Thursday, October 23, 2014

PPR is Ruining America

Baseball season is in full swing and I'm tired of pretending to care.  Living so close to the home of the St. Louis Cardinals means you're either a huge baseball fan or the demon seed of Davy Jones, or worse still---a Cubs fan. 

Baseball is boring.  There, I said it.  It ranks right down at the bottom of the sports list, just above tennis, golf, and soccer.  I don't mind playing any of those sports, but I don't understand how people can watch them on t.v. or even cough up their hard-earned money to purchase a game ticket.

Thankfully, God invented football.

And Sundays.  Also, Mondays.  Oh, and Thursdays too.

And then man invented fantasy football, because he was fat, lazy, and past his prime.  While the rest of St. Louis tries to involve me in conversation about who's pitching tonight's game, why they lost last night's game, and how they'll improve for tomorrow's game (there are too many games in baseball), I'm thinking about mini-camps, draft strategy, and what it'd be like to party with Johnny Manziel.

Don't pretend like you don't want to be there.
I'm also thinking why would anybody want to play in a PPR League.  I've played in one for a couple years now, and I hate it.  It's everything that's wrong with America.  It's anti-capitalism.  It takes from the rich and gives to the poor.  It's like handing out trophies to all the kids.

For those that don't know (Hi Mom!), PPR stands for "Point Per Reception".  It gives a player a point every time he catches the ball.  It doesn't matter how many yards he gets.  All he has to do is catch the stupid pigskin.  Your player caught the ball in the backfield for a loss of two?  No problem, have a point. 

It makes crappy players worth more while devaluing superstars.  It makes the quarterback one of the lower scoring positions.  It boosts the managers confidence in his decision to draft a work-horse tight end or flat-catching running back in the first round.

I don't want to play in a league that considers Darren Sproles a top five running back.  There's no way you should get five points for your quintet of no-yard-gaining check-downs, while Calvin Johnson has to catch a 40-yard pass for the same amount of points.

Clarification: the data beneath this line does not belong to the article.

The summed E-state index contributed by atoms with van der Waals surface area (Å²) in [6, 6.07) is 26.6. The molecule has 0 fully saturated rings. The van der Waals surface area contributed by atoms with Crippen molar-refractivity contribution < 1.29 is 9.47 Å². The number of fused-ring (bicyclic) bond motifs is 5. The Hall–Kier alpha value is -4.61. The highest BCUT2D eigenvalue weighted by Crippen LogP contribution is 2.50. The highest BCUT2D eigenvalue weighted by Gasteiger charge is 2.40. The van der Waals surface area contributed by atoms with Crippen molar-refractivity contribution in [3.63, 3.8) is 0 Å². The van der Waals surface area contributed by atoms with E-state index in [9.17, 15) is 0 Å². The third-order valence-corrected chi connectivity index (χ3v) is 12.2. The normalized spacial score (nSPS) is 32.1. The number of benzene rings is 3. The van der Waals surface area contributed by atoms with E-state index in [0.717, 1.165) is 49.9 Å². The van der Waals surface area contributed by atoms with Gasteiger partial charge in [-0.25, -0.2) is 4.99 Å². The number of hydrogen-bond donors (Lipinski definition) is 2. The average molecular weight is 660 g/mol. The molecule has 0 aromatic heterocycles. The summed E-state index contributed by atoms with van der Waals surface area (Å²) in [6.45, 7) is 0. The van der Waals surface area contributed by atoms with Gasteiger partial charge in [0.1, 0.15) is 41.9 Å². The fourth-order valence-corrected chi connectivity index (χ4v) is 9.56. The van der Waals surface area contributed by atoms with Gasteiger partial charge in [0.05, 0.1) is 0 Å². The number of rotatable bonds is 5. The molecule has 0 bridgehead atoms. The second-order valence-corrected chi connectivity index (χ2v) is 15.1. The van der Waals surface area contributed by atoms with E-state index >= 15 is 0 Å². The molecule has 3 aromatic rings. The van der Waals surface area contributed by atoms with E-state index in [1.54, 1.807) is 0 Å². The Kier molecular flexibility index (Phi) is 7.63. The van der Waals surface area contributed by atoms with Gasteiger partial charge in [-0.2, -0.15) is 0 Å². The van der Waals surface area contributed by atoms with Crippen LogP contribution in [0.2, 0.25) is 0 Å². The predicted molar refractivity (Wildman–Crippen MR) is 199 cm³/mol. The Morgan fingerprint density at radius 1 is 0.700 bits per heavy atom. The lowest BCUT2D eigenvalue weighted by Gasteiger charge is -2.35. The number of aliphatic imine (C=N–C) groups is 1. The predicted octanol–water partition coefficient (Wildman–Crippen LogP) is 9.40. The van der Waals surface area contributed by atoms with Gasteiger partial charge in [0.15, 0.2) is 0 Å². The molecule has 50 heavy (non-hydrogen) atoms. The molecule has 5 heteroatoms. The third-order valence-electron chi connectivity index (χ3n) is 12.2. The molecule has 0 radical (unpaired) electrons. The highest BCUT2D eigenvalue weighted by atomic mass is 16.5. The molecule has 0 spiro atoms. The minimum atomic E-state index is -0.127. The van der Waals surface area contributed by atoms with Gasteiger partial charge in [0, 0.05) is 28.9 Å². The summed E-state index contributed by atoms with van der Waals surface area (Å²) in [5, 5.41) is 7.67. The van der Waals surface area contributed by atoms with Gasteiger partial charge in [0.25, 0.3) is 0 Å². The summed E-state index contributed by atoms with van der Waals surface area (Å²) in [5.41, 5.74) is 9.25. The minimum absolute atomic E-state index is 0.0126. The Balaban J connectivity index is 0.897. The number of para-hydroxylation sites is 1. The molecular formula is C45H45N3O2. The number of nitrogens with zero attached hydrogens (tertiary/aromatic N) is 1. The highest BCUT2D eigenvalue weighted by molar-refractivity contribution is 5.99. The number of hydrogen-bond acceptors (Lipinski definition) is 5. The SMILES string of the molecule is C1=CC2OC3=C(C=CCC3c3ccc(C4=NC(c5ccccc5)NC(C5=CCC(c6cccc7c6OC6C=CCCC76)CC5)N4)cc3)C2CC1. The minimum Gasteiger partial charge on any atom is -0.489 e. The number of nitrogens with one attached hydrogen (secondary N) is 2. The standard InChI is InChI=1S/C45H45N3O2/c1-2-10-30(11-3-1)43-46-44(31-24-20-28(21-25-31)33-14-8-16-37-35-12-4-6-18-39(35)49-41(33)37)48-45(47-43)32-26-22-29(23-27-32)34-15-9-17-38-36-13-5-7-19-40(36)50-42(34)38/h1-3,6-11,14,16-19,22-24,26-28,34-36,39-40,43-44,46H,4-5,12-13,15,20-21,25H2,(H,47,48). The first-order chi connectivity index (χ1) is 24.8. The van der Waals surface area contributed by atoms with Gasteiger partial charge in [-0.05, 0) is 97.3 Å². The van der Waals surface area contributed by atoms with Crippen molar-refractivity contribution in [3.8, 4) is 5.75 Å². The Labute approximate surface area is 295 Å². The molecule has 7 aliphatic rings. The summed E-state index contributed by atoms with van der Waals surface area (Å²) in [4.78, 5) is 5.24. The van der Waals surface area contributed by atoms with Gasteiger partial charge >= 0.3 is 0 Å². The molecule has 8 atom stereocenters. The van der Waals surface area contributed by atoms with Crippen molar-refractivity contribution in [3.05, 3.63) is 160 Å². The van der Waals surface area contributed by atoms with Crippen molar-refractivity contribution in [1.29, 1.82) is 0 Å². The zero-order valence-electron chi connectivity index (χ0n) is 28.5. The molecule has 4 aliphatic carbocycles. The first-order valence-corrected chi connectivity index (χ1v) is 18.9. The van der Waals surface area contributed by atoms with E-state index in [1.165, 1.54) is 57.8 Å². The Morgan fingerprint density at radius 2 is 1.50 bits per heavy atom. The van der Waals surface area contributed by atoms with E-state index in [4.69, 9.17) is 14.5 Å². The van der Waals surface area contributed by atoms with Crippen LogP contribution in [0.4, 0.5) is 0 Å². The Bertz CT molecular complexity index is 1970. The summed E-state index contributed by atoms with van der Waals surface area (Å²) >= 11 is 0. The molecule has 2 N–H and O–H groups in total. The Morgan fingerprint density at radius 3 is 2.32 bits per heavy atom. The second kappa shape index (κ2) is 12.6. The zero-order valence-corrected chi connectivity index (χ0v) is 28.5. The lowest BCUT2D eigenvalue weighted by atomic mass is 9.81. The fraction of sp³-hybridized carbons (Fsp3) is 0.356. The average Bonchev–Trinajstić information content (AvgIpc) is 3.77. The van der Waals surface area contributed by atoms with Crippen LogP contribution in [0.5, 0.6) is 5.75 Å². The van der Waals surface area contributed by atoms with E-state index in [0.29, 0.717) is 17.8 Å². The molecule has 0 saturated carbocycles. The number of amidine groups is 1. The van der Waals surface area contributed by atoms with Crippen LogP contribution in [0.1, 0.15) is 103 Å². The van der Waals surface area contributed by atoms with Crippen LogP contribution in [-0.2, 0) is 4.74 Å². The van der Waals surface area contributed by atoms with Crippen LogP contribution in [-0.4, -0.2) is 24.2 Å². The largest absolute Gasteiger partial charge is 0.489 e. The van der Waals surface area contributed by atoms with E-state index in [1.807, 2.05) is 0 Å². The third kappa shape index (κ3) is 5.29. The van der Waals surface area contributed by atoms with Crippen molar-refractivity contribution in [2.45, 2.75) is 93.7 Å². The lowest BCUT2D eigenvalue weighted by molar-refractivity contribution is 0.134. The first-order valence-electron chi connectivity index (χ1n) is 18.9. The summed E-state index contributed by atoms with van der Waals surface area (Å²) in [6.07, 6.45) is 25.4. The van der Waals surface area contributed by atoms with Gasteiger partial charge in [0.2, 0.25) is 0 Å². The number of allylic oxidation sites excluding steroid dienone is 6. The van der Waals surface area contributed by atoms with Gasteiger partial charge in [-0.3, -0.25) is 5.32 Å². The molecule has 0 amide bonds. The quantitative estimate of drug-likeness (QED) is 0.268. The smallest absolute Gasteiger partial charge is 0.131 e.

That's one small step for Darren Sproles, one giant point for the idiot that drafted him.

Meanwhile, 40 yards down field and ten feet in the air, another point is awarded.

I will give PPR props for making the draft more interesting.  Rather than the standard rush on running backs in the first round, managers are all over the place picking up second-rate wide receivers, third-rate running backs and even tight ends (gasp).  But that's the only upside I found for playing PPR.

I actually took the time to researche pros and cons for PPR Leagues.  I'm not a busy guy.  The main reason I found people like to play that format can be reduced to this:  It makes bad players better.

In other words, people that suck at fantasy football, i.e. the other people in my league, got tired of having crap teams every year and decided that if they padded the stats in their players' favor, they might have a fighting chance.

It rewards mediocrity by boosting points---shortening the gap between greatness and not-so-greatness. 

PPR does not reflect reality.  Games are won by yardage, not by desperation plays in the backfield for a loss of yards.  Sorry Darren*.

Mr. Sproles, if you're reading this (I know you are), I want you to know that I kid.  You're an amazing football player.  You're also a prime example of the type of player that PPR benefits.  

Boo at the Zoo